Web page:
• (Score: 0) by Anonymous Coward on Tuesday January 16 2018, @07:14PM (3 children)

                by Anonymous Coward on Tuesday January 16 2018, @07:14PM (#623235)

                None of the big name userspace projects have learned anything. It is the same behavior that can be observed with Mozilla, Gnome, the various stuff happening under the Freedesktop umbrella, etc etc etc.

                It is basically the behavior observed by JWZ and summarized as CADT.

                And these days it seems to have gotten even worse as FOSS has become fashionable. Thus we get a eternal september style scenario where the major projects constantly attract new programmers with little respect for what already exist, and lots of energy for barfing out code. And the project management can't say no, because then they get the SJWs breathing down their necks (and a worry number of them are hardline SJWs themselves, that is using their time managing said projects to pad their social resumes and virtue signal).

                • (Score: 0) by Anonymous Coward on Tuesday January 16 2018, @08:04PM

                  by Anonymous Coward on Tuesday January 16 2018, @08:04PM (#623265)

                  thanks, this cracked me up and i love FOSS. virtue signal RELEASE!

                • (Score: 1) by shrewdsheep on Tuesday January 16 2018, @08:05PM (1 child)

                  by shrewdsheep (5215) on Tuesday January 16 2018, @08:05PM (#623267)

                  I general, I agree. However, there is one exception, namely Libreoffice. While far from perfect, the project actually improved software quality over the years going from unusable (like every new KDE series) to decent (hardly ever achieved by KDE). Also the project attracts a lot of non-technical people, has excellent funding and is well known in general. Quite some of their recipes could work for other projects such as KDE, IMO.

                  • (Score: 0) by Anonymous Coward on Tuesday January 16 2018, @09:21PM

                    by Anonymous Coward on Tuesday January 16 2018, @09:21PM (#623296)

                    Dunno. As long as Libreoffice was stuffing in the improvements that was held back by Openoffice mismanagement it was doing fine. But recently they held a mascot competition that turned into a right farce, suggesting that the "social" people are creeping in and taking over there as well.

          • (Score: 0) by Anonymous Coward on Tuesday January 16 2018, @07:09PM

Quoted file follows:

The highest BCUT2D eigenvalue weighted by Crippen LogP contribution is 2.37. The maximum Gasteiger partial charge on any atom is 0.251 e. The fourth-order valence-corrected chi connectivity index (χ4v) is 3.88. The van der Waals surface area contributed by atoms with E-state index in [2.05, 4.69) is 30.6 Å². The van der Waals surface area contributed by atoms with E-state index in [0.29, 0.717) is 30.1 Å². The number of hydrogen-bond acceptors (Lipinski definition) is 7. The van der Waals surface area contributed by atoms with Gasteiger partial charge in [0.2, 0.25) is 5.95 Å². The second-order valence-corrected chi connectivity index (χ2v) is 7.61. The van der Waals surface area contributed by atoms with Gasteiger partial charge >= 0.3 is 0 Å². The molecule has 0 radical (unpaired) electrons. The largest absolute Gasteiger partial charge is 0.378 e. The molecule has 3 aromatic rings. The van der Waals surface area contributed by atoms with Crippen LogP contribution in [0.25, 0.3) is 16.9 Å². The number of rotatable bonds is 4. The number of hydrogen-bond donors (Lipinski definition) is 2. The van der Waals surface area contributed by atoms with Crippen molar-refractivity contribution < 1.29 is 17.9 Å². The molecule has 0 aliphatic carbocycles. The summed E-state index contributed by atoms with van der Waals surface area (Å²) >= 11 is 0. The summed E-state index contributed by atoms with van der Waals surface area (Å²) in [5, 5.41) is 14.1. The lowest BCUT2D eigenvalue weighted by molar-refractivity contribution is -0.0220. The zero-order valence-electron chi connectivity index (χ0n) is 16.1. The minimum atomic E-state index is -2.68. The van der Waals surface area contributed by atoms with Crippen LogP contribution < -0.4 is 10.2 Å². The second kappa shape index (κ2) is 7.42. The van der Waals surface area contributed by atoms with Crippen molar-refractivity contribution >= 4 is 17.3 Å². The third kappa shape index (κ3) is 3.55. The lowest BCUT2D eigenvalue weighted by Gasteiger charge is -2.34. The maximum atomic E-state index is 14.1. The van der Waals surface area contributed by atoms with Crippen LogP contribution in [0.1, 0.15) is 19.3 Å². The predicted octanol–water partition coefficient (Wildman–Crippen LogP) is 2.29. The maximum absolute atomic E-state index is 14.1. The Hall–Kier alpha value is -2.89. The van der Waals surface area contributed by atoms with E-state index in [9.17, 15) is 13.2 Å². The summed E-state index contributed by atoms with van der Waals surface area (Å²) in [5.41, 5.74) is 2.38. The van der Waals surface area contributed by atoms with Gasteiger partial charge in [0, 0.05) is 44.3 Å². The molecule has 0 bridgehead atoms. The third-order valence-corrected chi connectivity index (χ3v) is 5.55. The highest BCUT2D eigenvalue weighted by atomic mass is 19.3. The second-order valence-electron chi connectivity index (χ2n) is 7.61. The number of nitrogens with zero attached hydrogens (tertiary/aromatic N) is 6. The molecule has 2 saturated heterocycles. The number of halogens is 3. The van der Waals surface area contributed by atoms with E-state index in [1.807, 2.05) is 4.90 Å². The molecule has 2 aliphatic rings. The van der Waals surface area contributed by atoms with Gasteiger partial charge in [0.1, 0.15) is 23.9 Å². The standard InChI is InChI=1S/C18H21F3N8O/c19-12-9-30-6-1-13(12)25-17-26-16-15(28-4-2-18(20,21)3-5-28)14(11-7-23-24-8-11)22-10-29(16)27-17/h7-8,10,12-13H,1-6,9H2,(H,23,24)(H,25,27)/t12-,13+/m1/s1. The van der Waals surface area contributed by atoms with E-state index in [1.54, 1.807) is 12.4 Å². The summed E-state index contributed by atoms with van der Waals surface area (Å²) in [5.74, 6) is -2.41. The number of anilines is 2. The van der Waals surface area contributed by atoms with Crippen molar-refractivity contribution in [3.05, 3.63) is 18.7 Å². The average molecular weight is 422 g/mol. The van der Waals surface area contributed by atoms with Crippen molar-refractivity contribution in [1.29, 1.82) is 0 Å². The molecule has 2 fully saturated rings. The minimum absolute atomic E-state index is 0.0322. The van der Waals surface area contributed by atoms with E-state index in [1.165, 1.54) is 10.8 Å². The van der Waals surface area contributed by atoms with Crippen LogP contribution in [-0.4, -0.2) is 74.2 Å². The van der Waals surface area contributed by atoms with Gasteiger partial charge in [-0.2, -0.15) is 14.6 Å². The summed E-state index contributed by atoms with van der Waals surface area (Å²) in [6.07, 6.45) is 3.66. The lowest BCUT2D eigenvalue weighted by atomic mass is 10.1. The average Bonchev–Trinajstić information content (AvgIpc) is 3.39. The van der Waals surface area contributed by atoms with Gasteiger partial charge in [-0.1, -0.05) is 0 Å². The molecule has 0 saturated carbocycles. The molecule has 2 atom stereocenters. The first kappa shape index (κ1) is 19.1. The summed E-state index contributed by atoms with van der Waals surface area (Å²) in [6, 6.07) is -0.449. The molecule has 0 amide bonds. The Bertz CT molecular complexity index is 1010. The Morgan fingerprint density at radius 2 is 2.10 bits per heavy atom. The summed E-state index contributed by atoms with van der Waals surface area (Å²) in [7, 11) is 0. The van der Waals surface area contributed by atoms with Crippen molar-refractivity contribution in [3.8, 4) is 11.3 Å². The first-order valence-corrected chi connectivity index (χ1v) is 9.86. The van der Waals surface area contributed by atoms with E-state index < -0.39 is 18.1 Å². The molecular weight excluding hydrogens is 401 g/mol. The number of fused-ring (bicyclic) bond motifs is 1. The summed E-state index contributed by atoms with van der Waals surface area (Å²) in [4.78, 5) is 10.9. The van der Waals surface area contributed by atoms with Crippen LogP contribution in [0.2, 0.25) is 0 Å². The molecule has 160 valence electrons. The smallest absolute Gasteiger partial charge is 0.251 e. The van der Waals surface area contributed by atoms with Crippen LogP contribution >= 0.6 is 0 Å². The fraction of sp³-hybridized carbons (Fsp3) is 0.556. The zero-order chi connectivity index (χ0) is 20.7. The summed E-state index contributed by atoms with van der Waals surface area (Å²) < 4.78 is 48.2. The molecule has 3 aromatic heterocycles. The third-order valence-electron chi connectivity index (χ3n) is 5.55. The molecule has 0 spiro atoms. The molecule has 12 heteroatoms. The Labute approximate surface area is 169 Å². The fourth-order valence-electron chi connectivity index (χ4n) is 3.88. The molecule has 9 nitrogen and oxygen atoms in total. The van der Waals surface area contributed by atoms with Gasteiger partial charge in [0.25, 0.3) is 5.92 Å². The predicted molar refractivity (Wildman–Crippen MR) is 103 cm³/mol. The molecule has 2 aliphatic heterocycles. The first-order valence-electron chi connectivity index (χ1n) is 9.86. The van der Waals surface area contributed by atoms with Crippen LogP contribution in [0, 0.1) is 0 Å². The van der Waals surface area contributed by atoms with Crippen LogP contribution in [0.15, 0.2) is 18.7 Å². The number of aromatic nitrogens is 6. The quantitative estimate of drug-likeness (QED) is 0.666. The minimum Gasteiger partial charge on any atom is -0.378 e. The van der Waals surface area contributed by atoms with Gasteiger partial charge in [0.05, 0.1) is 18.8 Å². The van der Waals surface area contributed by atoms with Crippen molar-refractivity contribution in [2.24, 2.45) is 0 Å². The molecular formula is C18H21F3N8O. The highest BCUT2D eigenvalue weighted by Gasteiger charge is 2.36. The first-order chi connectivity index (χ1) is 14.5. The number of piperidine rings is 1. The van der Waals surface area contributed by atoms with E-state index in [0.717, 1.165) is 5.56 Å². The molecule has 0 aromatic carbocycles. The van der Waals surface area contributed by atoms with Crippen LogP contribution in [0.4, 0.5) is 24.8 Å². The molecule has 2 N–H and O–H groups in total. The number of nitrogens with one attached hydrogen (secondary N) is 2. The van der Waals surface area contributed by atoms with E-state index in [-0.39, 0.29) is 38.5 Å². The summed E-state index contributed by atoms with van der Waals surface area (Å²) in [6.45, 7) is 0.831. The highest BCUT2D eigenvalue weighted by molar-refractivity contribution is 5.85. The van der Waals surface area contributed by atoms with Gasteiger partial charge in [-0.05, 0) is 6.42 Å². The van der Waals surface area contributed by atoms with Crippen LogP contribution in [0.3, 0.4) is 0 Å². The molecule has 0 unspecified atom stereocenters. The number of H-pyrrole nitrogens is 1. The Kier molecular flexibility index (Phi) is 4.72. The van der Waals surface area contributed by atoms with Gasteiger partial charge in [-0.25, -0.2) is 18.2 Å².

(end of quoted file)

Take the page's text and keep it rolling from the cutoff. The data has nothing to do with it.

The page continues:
by Anonymous Coward on Tuesday January 16 2018, @07:09PM (#623230)

            KDE4 also badly broke with KDE3, resulting in a software schism where programmers had to pick sides.

      • (Score: 5, Funny) by melikamp on Tuesday January 16 2018, @12:34AM

        by melikamp (1886) on Tuesday January 16 2018, @12:34AM (#622888) Journal
        I set up my relative with a PopOS, and running apt-get install kubuntu-desktop provided an instant improvement :)
      • (Score: 2) by Azuma Hazuki on Tuesday January 16 2018, @03:27AM (9 children)

        by Azuma Hazuki (5086) on Tuesday January 16 2018, @03:27AM (#622974) Journal

        KDE4 took until 4.12 and 5 took until 5.10 to be usable for me. I spend most of my time in Plasma 5.10, soon to be .11 now, with some in Fluxbox or Xfce with Compiz/Emerald as the mood strikes.
          code so
        I actually did get Gnome looking and working mostly, sorta, halfway decent, but only as an OS X clone and with literally days of tweaking and googling and extension-installing added in. It's a mess. I don't know who the hell it was aimed at but it's a mess, and it feels creepy and big-brother-ish.

        IMO Linux as a desktop mostly peaked around Gnome 2.32 for GTK and KDE 3.5.10 for KDE. Something went horribly wrong with Linux after that and I can't put a name to it. All i know is i hate GTK3 with a passion. I want to like LXQt but it's got almost zero themes and still feels extremely unpolished, mostly because there's no unified look and feel since you need to set icons, Qt theme, GTK 2 theme, GTK 3 theme, font, and Openbox border and there's no single place to do all these. Wishing like hell I could code so I could just write a mini-application for the configuration center to centralize it all...

        --
        I am "that girl" your mother warned you about...
        • (Score: 4, Insightful) by Marand on Tuesday January 16 2018, @04:08AM (1 child)